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Sunday, January 29, 2006
There once was a little girl who had a bad temper. Her mother gave her a bag of nails and told her that every time she lost her temper, she must hammer a nail into the back of the fence. The first day the girl had driven 37 nails into the fence. Over the next few weeks, as she learned to control her anger, the number of nails hammered daily gradually dwindled down. She discovered it was easier to hold her temper than to drive those nails into the fence. Finally the day came when the girl didn't loose her temper at all. She told her mother about it and the mother suggested that the girl now pull out one nail for each day that she was able to hold her temper.

The days passed and the young girl was finally able to tell her mother that all the nails were gone. The mother took her daughter by the hand and led her to the fence. She said, "You have done well, my daughter, but look at the holes in the fence. The fence will never be the same."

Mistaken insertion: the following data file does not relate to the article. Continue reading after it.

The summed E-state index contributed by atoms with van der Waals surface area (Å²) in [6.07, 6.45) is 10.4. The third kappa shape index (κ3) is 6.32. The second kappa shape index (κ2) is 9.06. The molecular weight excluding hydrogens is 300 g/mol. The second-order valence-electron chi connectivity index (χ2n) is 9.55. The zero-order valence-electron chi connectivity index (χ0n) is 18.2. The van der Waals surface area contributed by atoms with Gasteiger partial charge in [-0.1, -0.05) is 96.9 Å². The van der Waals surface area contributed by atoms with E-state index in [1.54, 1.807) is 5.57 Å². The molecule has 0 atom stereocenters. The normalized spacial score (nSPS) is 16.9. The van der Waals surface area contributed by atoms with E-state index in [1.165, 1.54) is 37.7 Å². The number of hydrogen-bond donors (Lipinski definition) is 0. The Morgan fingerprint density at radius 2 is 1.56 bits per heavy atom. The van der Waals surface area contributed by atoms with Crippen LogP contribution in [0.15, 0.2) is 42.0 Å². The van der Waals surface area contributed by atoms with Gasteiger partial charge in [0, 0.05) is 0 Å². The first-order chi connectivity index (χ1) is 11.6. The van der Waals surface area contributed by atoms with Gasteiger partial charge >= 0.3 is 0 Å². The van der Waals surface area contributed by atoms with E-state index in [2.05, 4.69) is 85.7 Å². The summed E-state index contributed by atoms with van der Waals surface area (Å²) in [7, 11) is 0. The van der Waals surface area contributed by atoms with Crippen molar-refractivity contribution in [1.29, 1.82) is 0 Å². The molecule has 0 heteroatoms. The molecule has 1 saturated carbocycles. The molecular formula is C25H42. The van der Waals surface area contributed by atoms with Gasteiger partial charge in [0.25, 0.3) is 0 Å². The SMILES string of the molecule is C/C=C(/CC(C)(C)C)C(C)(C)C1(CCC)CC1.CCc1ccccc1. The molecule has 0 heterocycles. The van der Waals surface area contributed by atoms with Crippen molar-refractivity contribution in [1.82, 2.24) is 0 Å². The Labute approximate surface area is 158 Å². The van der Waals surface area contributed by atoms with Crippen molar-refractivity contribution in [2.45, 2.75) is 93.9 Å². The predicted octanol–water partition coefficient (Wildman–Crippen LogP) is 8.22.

When you say things in anger, they leave a scar just like this one. You can put a knife in a person and draw it out. It won't matter how many times you say I'm sorry, the wound is still there. A verbal wound is as bad as a physical one.

There are socially acceptable ways of displaying anger, such as throwing darts, hitting a punching bag, playing competitive sports or cleaning house. They become a form of release. Anger when released in an unacceptable manner can create barriers of fear and intimidation in relationships, can result in the sowing of long-lasting hurts, and can negatively affect the health of the person.